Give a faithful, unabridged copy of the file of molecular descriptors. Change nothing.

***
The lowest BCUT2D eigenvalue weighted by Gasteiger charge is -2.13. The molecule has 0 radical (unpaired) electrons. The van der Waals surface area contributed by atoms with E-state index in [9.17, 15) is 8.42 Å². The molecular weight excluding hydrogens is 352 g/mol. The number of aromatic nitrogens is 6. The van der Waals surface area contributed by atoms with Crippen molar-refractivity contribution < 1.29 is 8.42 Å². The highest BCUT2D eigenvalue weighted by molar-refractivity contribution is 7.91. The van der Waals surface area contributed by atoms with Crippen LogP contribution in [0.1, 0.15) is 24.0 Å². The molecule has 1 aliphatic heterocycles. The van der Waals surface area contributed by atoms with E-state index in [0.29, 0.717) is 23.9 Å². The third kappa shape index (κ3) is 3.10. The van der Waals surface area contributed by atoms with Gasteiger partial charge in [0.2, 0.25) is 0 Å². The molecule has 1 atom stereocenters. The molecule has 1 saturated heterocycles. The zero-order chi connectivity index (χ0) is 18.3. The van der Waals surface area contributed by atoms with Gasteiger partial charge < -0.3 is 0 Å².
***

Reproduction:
The lowest BCUT2D eigenvalue weighted by Gasteiger charge is -2.13. The molecule has 0 radical (unpaired) electrons. The van der Waals surface area contributed by atoms with E-state index in [9.17, 15) is 8.42 Å². The molecular weight excluding hydrogens is 352 g/mol. The number of aromatic nitrogens is 6. The van der Waals surface area contributed by atoms with Crippen molar-refractivity contribution < 1.29 is 8.42 Å². The highest BCUT2D eigenvalue weighted by molar-refractivity contribution is 7.91. The van der Waals surface area contributed by atoms with Crippen LogP contribution in [0.1, 0.15) is 24.0 Å². The molecule has 1 aliphatic heterocycles. The van der Waals surface area contributed by atoms with E-state index in [0.29, 0.717) is 23.9 Å². The third kappa shape index (κ3) is 3.10. The van der Waals surface area contributed by atoms with Gasteiger partial charge in [0.2, 0.25) is 0 Å². The molecule has 1 atom stereocenters. The molecule has 1 saturated heterocycles. The zero-order chi connectivity index (χ0) is 18.3. The van der Waals surface area contributed by atoms with Gasteiger partial charge < -0.3 is 0 Å².